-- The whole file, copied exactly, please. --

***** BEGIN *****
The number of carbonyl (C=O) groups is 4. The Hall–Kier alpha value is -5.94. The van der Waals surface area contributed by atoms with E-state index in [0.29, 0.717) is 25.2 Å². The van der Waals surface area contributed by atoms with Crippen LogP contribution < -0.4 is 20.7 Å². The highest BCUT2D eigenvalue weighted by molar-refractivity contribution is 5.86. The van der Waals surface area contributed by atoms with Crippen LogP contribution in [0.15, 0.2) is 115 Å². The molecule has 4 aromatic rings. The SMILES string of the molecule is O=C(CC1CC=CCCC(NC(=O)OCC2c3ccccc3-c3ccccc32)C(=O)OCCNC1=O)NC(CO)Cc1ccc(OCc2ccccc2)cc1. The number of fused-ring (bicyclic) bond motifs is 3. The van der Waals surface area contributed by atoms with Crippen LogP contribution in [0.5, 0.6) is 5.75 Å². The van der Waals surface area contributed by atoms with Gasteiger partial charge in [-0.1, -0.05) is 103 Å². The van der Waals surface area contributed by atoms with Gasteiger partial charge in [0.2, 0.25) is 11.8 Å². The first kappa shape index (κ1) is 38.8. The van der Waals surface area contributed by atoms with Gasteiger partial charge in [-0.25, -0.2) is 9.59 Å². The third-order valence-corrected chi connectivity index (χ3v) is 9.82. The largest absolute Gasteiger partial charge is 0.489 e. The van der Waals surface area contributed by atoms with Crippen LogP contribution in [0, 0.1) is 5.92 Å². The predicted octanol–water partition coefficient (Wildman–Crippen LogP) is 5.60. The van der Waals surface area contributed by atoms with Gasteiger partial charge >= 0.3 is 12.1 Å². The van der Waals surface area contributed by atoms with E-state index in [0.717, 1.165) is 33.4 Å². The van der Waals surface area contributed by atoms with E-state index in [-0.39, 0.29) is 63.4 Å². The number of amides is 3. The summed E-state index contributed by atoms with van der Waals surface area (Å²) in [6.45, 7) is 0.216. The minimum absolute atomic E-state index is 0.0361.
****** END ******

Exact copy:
The number of carbonyl (C=O) groups is 4. The Hall–Kier alpha value is -5.94. The van der Waals surface area contributed by atoms with E-state index in [0.29, 0.717) is 25.2 Å². The van der Waals surface area contributed by atoms with Crippen LogP contribution < -0.4 is 20.7 Å². The highest BCUT2D eigenvalue weighted by molar-refractivity contribution is 5.86. The van der Waals surface area contributed by atoms with Crippen LogP contribution in [0.15, 0.2) is 115 Å². The molecule has 4 aromatic rings. The SMILES string of the molecule is O=C(CC1CC=CCCC(NC(=O)OCC2c3ccccc3-c3ccccc32)C(=O)OCCNC1=O)NC(CO)Cc1ccc(OCc2ccccc2)cc1. The number of fused-ring (bicyclic) bond motifs is 3. The van der Waals surface area contributed by atoms with Crippen LogP contribution in [0.5, 0.6) is 5.75 Å². The van der Waals surface area contributed by atoms with Gasteiger partial charge in [-0.1, -0.05) is 103 Å². The van der Waals surface area contributed by atoms with Gasteiger partial charge in [0.2, 0.25) is 11.8 Å². The first kappa shape index (κ1) is 38.8. The van der Waals surface area contributed by atoms with Gasteiger partial charge in [-0.25, -0.2) is 9.59 Å². The third-order valence-corrected chi connectivity index (χ3v) is 9.82. The largest absolute Gasteiger partial charge is 0.489 e. The van der Waals surface area contributed by atoms with Crippen LogP contribution in [0, 0.1) is 5.92 Å². The predicted octanol–water partition coefficient (Wildman–Crippen LogP) is 5.60. The van der Waals surface area contributed by atoms with Gasteiger partial charge >= 0.3 is 12.1 Å². The van der Waals surface area contributed by atoms with E-state index in [0.717, 1.165) is 33.4 Å². The van der Waals surface area contributed by atoms with E-state index in [-0.39, 0.29) is 63.4 Å². The number of amides is 3. The summed E-state index contributed by atoms with van der Waals surface area (Å²) in [6.45, 7) is 0.216. The minimum absolute atomic E-state index is 0.0361.